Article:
Author(s): Herndon RM
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Abstract Several inteferons (IFNs) have recently been introduced for the treatment of multiple sclerosis (MS). These are IFNbeta-1b (Betaseron) and 2 IFNbeta-1a preparations (Avonex and Rebif). All 3 drugs reduce the number of acute exacerbations in relapsing remitting MS by about one-third but, because of differences in the trials and trial design, direct comparison of efficacy is difficult. Only the IFNbeta-1a preparations have been demonstrated to have an effect in slowing disability. Possible reasons for disparate results with the 3 IFNbetas include substantial differences in trial design, antigenicity, route of administration and bioavailability. Adverse effects differ among the various preparations. Avonex, which is given intramuscularly once weekly, has the fewest adverse effects and the lowest incidence of neutralising antibody formation at 5 to 7\%. IFNbeta-1b has the highest incidence at 30 to 39\%, and Rebif is intermediate at 13 to 24\%. Additionally, IFNbeta-1b and Rebif often cause significant skin reactions, and the former causes occasional skin necrosis at injection sites, a problem not seen with Avonex. On the basis of the available information, the IFNbeta-1a preparations are preferred in terms of tolerability, effects on exacerbation rate and disability, less frequent antibody formation and convenience. The available preparations, Avonex and Rebif, have shown similar effectiveness although dose, route of administration and dosage regimens differ. The administered dose of IFNbeta-1b and Rebif appears to be somewhat higher than that of Avonex, but the differences in effect are small. Further information regarding the effect of different doses and dosage regimens with the various preparations is expected to become available over the next few years.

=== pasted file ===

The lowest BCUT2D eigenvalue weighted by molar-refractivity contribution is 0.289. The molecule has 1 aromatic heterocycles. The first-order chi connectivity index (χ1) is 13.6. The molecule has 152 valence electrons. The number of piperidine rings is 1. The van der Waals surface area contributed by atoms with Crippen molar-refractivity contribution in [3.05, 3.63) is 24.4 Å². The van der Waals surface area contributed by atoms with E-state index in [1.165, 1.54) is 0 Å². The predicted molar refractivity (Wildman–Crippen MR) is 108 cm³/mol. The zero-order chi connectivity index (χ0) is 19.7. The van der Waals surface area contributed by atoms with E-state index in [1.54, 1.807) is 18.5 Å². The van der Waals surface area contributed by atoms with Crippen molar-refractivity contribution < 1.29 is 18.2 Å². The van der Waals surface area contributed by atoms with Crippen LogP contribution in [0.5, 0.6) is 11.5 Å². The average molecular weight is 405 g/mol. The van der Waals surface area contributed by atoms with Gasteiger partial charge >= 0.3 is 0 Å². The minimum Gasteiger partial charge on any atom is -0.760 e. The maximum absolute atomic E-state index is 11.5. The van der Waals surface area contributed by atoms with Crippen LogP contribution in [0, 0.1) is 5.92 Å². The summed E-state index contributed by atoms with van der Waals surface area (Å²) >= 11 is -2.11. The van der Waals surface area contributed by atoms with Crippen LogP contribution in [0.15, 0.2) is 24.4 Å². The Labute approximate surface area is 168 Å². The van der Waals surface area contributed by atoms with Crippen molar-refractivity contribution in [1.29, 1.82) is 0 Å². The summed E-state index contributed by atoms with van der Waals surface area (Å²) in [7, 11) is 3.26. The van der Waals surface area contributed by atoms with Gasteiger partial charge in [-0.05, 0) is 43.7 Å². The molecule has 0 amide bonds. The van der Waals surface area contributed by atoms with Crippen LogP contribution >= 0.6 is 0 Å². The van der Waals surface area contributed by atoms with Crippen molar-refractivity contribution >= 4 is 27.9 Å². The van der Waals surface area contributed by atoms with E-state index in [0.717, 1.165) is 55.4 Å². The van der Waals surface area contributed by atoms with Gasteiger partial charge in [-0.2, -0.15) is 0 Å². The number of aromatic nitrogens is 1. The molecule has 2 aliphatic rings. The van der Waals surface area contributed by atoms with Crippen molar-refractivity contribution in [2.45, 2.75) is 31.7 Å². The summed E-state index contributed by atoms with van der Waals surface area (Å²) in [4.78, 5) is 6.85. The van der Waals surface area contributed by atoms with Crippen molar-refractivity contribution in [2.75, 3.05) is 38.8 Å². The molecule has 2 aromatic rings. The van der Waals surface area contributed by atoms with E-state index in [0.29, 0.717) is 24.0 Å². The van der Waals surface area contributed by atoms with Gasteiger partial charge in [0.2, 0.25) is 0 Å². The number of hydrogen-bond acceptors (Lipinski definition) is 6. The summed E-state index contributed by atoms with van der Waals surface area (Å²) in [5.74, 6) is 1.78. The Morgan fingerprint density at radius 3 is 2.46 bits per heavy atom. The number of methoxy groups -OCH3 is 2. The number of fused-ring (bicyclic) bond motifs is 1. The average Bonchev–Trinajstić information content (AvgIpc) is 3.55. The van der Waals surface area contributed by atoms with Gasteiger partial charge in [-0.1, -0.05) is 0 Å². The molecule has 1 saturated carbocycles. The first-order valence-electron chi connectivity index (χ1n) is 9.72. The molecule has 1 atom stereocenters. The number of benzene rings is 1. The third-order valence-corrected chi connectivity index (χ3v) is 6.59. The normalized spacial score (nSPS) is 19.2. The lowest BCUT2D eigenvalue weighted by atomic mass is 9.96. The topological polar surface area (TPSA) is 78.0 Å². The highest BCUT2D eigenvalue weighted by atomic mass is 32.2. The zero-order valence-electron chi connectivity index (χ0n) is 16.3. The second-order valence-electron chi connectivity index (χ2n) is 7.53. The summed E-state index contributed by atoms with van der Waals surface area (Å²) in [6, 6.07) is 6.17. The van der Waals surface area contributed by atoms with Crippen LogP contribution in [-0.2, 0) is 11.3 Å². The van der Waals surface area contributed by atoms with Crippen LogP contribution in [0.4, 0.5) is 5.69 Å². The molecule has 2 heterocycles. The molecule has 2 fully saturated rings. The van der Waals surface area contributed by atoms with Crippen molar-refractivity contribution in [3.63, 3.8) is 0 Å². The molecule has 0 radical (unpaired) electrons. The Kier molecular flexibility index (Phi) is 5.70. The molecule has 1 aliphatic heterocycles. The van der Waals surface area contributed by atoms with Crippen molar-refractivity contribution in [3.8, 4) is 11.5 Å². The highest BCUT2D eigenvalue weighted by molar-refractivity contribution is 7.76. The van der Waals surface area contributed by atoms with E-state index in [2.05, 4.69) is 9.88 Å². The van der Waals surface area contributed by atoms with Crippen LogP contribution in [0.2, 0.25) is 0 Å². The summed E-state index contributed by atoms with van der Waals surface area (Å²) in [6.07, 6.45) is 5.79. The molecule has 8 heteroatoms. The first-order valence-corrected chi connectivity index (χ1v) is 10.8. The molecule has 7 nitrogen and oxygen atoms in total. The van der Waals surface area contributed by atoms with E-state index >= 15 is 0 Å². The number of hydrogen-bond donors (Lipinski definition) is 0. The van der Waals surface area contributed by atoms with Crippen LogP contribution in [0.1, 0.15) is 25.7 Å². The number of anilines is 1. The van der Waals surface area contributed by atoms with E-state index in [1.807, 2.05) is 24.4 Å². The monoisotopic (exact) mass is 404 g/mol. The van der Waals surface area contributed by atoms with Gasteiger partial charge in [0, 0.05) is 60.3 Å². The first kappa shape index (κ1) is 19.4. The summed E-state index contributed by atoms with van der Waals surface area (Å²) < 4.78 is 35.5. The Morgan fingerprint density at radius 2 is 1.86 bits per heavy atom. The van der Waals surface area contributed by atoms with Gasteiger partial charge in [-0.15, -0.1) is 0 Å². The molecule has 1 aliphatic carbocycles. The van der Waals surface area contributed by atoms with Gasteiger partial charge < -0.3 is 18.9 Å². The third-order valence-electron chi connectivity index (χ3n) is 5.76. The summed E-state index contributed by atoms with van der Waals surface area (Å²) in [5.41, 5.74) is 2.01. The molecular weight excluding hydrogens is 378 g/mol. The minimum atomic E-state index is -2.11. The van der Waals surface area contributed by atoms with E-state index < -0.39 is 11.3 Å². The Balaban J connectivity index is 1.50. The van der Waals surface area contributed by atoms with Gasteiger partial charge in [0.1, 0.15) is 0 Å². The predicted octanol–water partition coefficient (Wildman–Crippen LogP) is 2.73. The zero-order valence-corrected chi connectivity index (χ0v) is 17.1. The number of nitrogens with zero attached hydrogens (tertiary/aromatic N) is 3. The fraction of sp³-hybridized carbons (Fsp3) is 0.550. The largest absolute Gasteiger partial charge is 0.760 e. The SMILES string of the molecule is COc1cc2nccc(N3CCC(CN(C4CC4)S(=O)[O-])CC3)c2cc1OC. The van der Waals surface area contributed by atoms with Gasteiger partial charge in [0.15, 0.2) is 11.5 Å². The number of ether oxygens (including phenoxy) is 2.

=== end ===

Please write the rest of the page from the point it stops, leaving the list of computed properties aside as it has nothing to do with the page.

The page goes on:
This article was published in BioDrugs
and referenced in Journal of Addiction Research & Therapy